My Black Hole of Pessimism for Today

Somehow I found myself weeding out those I follow on WordPress a few days ago (Don’t worry, I only cut those hadn’t posted something for over several months). WordPress has this feature where they tell you a blog hasn’t posted in forever when you click on it in your ‘Following’ list, which is equal parts helpful and annoying.

The point of this, is that probably 75% of the no longer active blogs were writer’s blogs. I suppose I shouldn’t be too surprised: the market for writers looking to gain attention through blogging is thoroughly over-saturated, and it’s awfully discouraging just content-marketing out into the abyss.

The other day I read that marketing is two things: engaging constantly with your audience and being indispensably helpful (or something of the like). Of course, with so many people being so helpful, I wonder if it’s possible to gain any sort of truth out of that. At some point the amount of helpers is going to outnumber the demand.

It’s easy to get sucked into the pessimism of this. Self-marketing is so key to being successful as an author nowadays, but it seems like what exactly that means is some mystical unicorn (that requires a lot of hard work). Not to mention, once a way of marketing is invented, it becomes very quickly saturated with hopefuls jumping in. After that, using that new method becomes less impactful. Readers can become bombarded with this new method of marketing and end up becoming annoyed and leaving.

The harbinger of the next way to market, or publish, or whatever, seems to be the only who is able to use that method to it’s full advantage. At least, until the next ingenuous person figures out a way to make it just enough different to gain attention — or create a whole new method.

It’s so easy to feel that everything is so futile. I doubt I will be the next inventor of the next way to do things, as I don’t quite have those kinds of smarts; so am I just another would-be-hopeful desperately clinging to whatever method seems best for me? Am I lost in the sound of hundreds of writers chattering?

Despite all of this, I’m going to try to end on a positive note.

This came from another article I read, and for the life of me I can’t seem to find it again. He was talking about what successful means, and touched upon the above mentioned overwhelming job that authors have to get themselves out there (while being less whiny than me). His premise was pretty simple: you have to be the person who puts in more effort than the next.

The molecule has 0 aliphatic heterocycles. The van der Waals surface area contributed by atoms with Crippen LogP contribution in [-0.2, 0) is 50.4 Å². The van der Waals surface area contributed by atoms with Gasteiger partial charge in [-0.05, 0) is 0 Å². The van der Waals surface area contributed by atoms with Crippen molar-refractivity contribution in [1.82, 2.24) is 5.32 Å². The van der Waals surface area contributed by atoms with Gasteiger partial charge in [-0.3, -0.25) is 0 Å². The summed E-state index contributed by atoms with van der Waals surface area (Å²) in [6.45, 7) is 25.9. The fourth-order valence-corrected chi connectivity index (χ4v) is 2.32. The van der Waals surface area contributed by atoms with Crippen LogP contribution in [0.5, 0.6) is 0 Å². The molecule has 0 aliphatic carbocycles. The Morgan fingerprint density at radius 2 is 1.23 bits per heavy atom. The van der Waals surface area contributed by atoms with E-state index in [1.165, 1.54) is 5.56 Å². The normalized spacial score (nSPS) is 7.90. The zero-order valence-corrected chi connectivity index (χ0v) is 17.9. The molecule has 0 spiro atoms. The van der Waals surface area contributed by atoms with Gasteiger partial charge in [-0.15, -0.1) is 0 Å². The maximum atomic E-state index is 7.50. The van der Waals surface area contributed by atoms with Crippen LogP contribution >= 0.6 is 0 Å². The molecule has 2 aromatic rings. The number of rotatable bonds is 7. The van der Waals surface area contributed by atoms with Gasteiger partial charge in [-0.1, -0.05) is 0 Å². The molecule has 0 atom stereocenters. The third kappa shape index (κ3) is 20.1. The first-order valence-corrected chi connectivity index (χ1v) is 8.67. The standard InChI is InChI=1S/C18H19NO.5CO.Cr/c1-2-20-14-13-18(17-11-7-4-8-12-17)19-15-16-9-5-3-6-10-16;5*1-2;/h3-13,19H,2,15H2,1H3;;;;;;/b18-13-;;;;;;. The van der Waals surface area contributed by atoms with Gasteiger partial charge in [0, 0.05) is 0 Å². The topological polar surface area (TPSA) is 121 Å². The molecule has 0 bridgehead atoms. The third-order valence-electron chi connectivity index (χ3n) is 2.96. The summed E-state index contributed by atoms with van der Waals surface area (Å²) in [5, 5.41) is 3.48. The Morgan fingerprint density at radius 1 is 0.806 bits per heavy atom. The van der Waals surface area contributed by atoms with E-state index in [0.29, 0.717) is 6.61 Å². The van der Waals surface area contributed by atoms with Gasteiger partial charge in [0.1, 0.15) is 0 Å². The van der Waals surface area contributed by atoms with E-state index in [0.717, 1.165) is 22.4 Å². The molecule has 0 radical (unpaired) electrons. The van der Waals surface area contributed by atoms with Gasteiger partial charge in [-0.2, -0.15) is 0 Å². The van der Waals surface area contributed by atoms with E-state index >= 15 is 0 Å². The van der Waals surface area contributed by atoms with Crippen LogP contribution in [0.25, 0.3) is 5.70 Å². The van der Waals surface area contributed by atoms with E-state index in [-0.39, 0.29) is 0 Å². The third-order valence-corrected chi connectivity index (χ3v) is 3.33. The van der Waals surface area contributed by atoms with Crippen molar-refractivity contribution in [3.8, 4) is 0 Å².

To stand above the rest, you have to be willing to do a little more work. Spend a little more time marketing. Be a little more personable. Push for that extra few minutes of writing time. Read that one other book on how to improve your craft. Compete in that one other writing contest.

While this can seem pretty damn intimidating too, there is some solace that can be taken from it. If you’re not one of those crazy-smart people who think out of the box constantly and invent a new way to get their books in front of readers, the second route just requires effort and time. And that’s doable. It requires more than a little tenacity and maybe a hint of crazy, but the power is in your hands.

Go do it.

Thoughts? What thought-provoking articles have you read lately?

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About R. K. Brainerd

I've been writing since my pre-teens, mostly in the realm of fantasy and sci-fi. My characters are pretty much always clamoring for attention in my head, and if I don't listen to them, they plague me with insane dreams and nightmares until I start writing. I also raise dairy goats, the evidence of which can be found on my Instagram. My debut novel -- an alternate-history fantasy -- it set to come out in 2018, probably Fall time. Welcome to the adventure. View all posts by R. K. Brainerd

2 responses to “My Black Hole of Pessimism for Today

  • jennabrownson

    The “marketing” is no fun; it’s simply just hard, tedious work.

    Liked by 1 person

    • R. K. Brainerd

      I attended a seminar at the Willamette Writer’s Conference where the woman put forth that marketing should be fun. And I do and don’t agree with her. I think a lot of it is tedious and hard work, but I do agree that at least SOME of it should be fun. She advised that you really find the mediums that fit with you, and that you can at least be content with, if not enjoy. I’ve found that I like blogging, and Twitter has a lot of things that are enjoyable. So there’s that.

      We should at least have a little fun, right? And I think we have a little fun our readers are more likely to.

      This is, of course, me being optimistic. 😛

      Liked by 1 person

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